MediaFile

Google’s new approach to the social Web just may work

By Kevin Kelleher
November 16, 2010

Picture of Eric SchmidtEric Schmidt is fond of saying that the web isn’t a zero-sum game – that there is plenty of room for two emerging rivals like Facebook and Google to innovate and compete with both growing their revenue.

That’s true enough, although it clearly will be a zero-sum game in a few years, and the winner is surely planning today for tomorrow’s confrontation. Google, for its part, seems to be basing its strategy on the assumption that not everyone will want to join the web platform Facebook is building, and that there is a lot of growth to be found in the web beyond Facebook – that is, the area of the web that Google pretty much controls.

It’s a risky bet, but it seems like the smart one for Google right now. The company has been building social network after social network – Orkut, Buzz, Wave – with mixed results at best. But now it looks like Google has decided to regard social networking as a feature for search. The latest evidence of that approach is in its Tuesday announcement of Hotpot.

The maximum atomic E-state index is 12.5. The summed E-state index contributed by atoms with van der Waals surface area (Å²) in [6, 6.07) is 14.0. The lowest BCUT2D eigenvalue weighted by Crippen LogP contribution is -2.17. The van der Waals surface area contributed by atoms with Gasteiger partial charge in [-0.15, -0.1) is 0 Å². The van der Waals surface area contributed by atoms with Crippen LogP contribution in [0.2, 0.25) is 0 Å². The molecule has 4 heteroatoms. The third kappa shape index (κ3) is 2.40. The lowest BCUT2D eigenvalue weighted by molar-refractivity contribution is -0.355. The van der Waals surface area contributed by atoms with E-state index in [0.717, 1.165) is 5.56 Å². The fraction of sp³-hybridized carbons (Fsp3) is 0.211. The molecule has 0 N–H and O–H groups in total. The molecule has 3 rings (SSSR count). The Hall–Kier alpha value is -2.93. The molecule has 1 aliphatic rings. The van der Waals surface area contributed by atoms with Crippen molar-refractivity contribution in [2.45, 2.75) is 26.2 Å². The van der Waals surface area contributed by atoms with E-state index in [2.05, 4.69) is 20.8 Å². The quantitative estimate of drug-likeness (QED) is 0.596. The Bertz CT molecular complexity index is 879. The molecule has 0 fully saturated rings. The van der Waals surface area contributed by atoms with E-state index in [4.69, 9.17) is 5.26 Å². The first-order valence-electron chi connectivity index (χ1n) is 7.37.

Hotpot is a recommendation-driven search engine that relies on a user’s history and Google contacts to suggest restaurants or services intended to appeal to personal tastes. It’s hardly an original idea – it’s pretty clear now why Google badly wanted to buy Yelp. And it faces the same barriers Google has always stumbled over in social networks – there isn’t a critical mass of users at the ready to make it work.

But Hotpot is interesting for another reason: It suggests Google is taking a different approach to social networks. Rather than building an alternative to MySpace or Facebook inside its domain, Google is incorporating social networking into its existing search results, piece by piece.

It’s an approach not uncommon inside web startups: Taking an idea that seems promising enough and launching it, and if it works then build on it. If it doesn’t, then tweak it or try new features and see how it responds with consumers. Google’s idea here is to build social features – as well as local ones, increasingly an important part of the social web – into its existing search offerings. It may roll out more of them in coming months.

Will Hotpot emerge as a strong rival to Yelp, Urbanspoon and Facebook places? Maybe not. But the more Google is able to introduce social and local features into its already widely used search engine, the more likely people will feel comfortable seeing Google as part of the social web. Which is something we don’t really do today.

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